The group, “United Birmingham”, had arranged a well-organised event in less than 36 hours which attracted dignatories from all over the region, music, speakers and media. At first glance it had the feel of something that had been a number of months in preparation and all credit goes to the organisers for such professionalism.
The event started with some lively music which pumped out into the crowd, involving many youngsters from the local community. A couple of people from the area were the presenters for the occasion who introduced an array of young people from different backgrounds, and ethnic groups, as well as local Faith leaders, and Politicians. All of them were at pains to point out that they were all “united in Birmingham”, that “we all live as one”, we all respect each others, creeds, colour etc. Some of the councillors went to the trouble of starting their speeches by saying “Hello/Welcome” in a few different languages – such was the level of integration and unity.
The high point of the event was the arrival on the stage of Tariq Jahan, the father of one of the 3 that had been killed, and other family members of the 2 other men. It was a moving occasion, and Abdul Qudoos stuggled to speak through his raw emotions, and was comforted by the other men on the stage. A truly human occasion that was felt in the heart of those who watched and cared.
Earlier on in the timetable, it was announced that there was due to be an Islamic recital from 2 Pakistani men; then it turned out that they had not arrived. The presenter made a jokey quip about Pakistani timing. He had clearly been reprimanded by someone, as later on he had to apologise profusely for this remark which some had found offensive. He back-tracked significantly, and pointed out that he had some Pakistani blood in him – a man from the audience shouted out “It’s true”. Other people later on in the show were at pains to point out that their ethnic grouping was also bad at time-keeping. Not convincing.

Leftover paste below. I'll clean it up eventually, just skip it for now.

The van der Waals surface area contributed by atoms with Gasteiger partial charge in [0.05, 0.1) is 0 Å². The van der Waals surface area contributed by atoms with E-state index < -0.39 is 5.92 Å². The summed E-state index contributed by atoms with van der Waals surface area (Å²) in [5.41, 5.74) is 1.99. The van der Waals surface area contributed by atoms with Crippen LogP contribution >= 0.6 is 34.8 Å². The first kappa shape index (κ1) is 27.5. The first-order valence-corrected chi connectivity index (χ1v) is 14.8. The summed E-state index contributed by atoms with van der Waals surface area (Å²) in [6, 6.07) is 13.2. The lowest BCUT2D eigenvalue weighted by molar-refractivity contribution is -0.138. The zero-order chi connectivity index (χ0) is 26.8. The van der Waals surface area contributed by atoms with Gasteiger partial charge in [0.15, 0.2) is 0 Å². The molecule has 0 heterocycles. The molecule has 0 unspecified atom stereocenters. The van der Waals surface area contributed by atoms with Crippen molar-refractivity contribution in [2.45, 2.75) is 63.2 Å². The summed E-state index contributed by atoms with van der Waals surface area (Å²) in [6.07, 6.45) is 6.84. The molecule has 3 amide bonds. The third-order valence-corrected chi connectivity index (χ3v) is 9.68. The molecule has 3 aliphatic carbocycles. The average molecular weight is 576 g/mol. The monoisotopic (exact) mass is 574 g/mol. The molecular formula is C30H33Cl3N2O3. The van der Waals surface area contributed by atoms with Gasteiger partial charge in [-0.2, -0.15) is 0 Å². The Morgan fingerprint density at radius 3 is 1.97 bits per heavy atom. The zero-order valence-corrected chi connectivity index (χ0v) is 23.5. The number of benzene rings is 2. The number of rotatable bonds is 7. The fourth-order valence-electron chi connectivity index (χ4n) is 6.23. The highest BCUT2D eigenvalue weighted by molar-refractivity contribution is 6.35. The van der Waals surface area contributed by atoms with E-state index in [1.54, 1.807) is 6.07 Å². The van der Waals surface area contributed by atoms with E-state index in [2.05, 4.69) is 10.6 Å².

There was some disquiet from the Muslim community that the music at the beginning of the event was disrespectful to Islam. Mr Jahan intervened at this moment, highlighting that there were not many options for Islamic music, and for the second time within a week, appealed for calm.
A special T-Shirt had been printed for the day containing the names of the 3 men that were murdered. A group of 20 or so Muslim youths stood together, with the black version, “gang like”, staring into the crowd. As one of the family members made his way through the crowd the group followed him, as if, to protect him.
Whilst I was moved during some parts of the occasion, I also felt slightly uneasy that everyone seemed to be trying too hard to re-inforce the message about unity. When wholesome young people were being introduced onto the stage, it was clear that these were not representative of the majority….and where were the white youths? Where was the lad from the local Roman Catholic church, or the middle class student reading Finance? This was supposed to be about a United Birmingham, not a United Winson Green.
At the end I walked round the crowd, and it was a mixture of all ethnicities and religions, but there was a distinct lack of white people – this had not captured their imagination, and especially not of the working class groups. This had been predominantly about the Islamic community making a show of strength, with the other faith groups respectfully joining in.
I heard the word “Unity” and “United” countless times that afternoon, but something inside me left me unconvinced about its relevance to Birmingham as a whole.